Roy Gray takes the Editorial and describes a visit to the summer’s Barbican exhibition, Into the Unknown: A Journey Through Science Fiction. Jonathan McCalmont discusses China Miéville’s history of the Russian Revolution October, describing it as the book Miéville was born to write. Nina Allan again reflects on SF’s distinction or otherwise as a genre and the necessity to question and reinvent its tropes. Book Zone1 has appreciative reviews of Nina Allan’s The Rift and Emily B Cattaneo’s collection Speaking to Skull Kings and Other Stories plus author interviews with the pair and also considers novels from Eleanor Lerman, Aliette de Bodard and Taiyo Fuji along with Ex Libris, an anthology of stories set in libraries, not to mention my review of Justina Robson’s The Switch.

In the fiction:-
Julie C Day’s The Rocket Farmer2 has three narrative viewpoints in its 10 pages: the descendant of a long line of Mongolian rocket farmers, her daughter, and one of the rockets. It is the daughter who is the first to truly understand the rockets.
Gods in the Blood (of those who rise)3 by Tim Casson is narrated by a science teacher (who has rather unprofessional biological deterministic views about his charges I must say. But these turn out to be plot related.) The nearby Genomic Innovation Facility is manipulating human epigenetics. All this is tied in with a legend from a Sumerian manuscript.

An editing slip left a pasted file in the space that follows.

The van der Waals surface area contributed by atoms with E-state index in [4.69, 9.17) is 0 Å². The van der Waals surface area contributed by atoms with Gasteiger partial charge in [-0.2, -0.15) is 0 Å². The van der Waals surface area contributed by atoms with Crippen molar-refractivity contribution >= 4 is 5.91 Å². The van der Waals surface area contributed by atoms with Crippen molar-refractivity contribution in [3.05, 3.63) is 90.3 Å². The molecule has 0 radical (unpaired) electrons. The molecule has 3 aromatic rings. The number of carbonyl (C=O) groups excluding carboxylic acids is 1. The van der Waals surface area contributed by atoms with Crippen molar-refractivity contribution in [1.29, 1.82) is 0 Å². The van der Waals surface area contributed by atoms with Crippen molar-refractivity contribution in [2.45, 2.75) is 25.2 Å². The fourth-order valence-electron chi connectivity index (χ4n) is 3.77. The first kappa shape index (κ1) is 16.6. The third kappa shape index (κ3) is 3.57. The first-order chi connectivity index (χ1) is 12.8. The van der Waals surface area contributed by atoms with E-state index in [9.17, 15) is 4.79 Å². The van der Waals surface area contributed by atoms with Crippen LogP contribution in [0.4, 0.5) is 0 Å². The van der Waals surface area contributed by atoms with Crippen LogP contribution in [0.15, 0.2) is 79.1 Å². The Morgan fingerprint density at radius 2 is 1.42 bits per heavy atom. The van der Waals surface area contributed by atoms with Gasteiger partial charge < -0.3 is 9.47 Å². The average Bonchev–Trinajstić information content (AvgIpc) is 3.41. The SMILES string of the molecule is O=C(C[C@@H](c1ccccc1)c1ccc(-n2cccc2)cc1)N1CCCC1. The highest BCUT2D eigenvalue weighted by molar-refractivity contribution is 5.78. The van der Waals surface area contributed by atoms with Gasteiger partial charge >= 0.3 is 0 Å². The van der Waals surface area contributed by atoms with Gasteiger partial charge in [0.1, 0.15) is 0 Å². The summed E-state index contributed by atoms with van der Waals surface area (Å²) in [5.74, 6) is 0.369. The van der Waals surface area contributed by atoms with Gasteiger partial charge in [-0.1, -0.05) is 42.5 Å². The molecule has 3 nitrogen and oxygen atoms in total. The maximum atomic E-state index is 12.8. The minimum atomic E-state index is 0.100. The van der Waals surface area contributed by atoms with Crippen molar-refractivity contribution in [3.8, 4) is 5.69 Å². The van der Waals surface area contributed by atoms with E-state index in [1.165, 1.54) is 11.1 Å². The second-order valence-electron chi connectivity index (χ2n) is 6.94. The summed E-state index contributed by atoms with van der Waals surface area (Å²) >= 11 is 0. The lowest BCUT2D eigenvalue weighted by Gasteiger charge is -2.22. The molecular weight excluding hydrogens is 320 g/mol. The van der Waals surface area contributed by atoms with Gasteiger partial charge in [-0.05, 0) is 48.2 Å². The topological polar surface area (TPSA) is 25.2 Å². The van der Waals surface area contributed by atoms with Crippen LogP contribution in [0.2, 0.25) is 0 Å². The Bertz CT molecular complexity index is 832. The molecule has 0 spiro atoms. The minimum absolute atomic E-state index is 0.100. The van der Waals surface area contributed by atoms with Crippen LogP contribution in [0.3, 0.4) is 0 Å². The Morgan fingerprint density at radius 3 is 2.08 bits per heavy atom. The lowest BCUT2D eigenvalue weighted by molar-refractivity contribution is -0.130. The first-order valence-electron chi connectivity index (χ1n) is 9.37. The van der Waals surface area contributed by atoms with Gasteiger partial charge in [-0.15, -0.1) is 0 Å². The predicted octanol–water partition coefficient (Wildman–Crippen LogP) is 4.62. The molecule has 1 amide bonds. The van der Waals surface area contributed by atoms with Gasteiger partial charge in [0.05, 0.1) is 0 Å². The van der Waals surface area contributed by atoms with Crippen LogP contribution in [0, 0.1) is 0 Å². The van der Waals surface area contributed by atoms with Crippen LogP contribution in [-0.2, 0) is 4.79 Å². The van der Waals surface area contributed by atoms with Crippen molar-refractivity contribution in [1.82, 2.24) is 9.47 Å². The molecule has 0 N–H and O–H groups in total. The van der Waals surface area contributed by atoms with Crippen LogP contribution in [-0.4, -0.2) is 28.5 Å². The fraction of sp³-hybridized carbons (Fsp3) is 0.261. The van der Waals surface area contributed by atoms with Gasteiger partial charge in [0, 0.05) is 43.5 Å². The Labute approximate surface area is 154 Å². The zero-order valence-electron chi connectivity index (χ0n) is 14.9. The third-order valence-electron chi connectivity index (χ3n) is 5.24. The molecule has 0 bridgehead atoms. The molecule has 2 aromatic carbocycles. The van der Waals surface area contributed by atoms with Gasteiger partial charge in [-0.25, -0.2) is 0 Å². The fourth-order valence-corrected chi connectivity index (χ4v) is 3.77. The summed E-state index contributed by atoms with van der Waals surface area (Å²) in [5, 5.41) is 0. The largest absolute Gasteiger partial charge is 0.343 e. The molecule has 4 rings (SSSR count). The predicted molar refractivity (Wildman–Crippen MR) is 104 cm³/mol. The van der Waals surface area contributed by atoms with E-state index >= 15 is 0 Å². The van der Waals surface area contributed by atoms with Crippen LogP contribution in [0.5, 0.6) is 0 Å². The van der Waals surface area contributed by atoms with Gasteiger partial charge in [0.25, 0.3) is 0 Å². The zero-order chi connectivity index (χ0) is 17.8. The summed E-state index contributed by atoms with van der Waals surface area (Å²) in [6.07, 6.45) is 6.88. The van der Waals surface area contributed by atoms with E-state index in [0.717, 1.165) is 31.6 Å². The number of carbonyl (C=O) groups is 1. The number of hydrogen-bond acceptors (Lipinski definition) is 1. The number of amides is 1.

In If Your Powers Fail You in a City Under Tin4 by Michael Reid a tentacled creature called the God Beast has settled in the sky over the city now called Duolunduo. Some people have developed superpowers as a result.
The titular Chubba Luna5 in Eliot Fintushel’s story is an interplanetary music star in a future where people’s life partners are allotted to them in accord with their biochemistry. This doesn’t turn out any better than choosing them for yourselves.
Chris Barnham’s When I Close My Eyes is a mix of SF and ghost story. It is the tale of the first potholer on Titan, a man who hallucinates his dead wife while encountering extraterrestrial life after being trapped by an ice-fall.
The McGuffin of Cryptic Female Choice6 by Andy Dudak is a spermathecal, a mechanism introduced to the womb by virus which allows women to store various men’s sperm and edit their content to produce a desired genome. The societal backlash is portrayed.

Pedant’s corner:- 1“while allowing they catch up” (allowing them to catch up,) “how do you feel it has effected your life as a writer” (affected,) Goss’ (Goss’s.) 2Written in USian, “so that it spread across the table” (the rest of the story is in present tense, so “spreads”,) practicing (practising.) 3where a bunch of other kids were gathered (a bunch was gathered.) 4Written in USian, ”none of them recognize” (none recognises,) “‘can you come with?’” (with me,) “he shines it on the floor near the figure, trying not to startle them” (not to startle it.) 5Written in USian. 6Written in USian, inside of (inside,) “there used to be hundreds of words for love like Inuit words for snow” (isn’t that snow thing a bit of a myth?)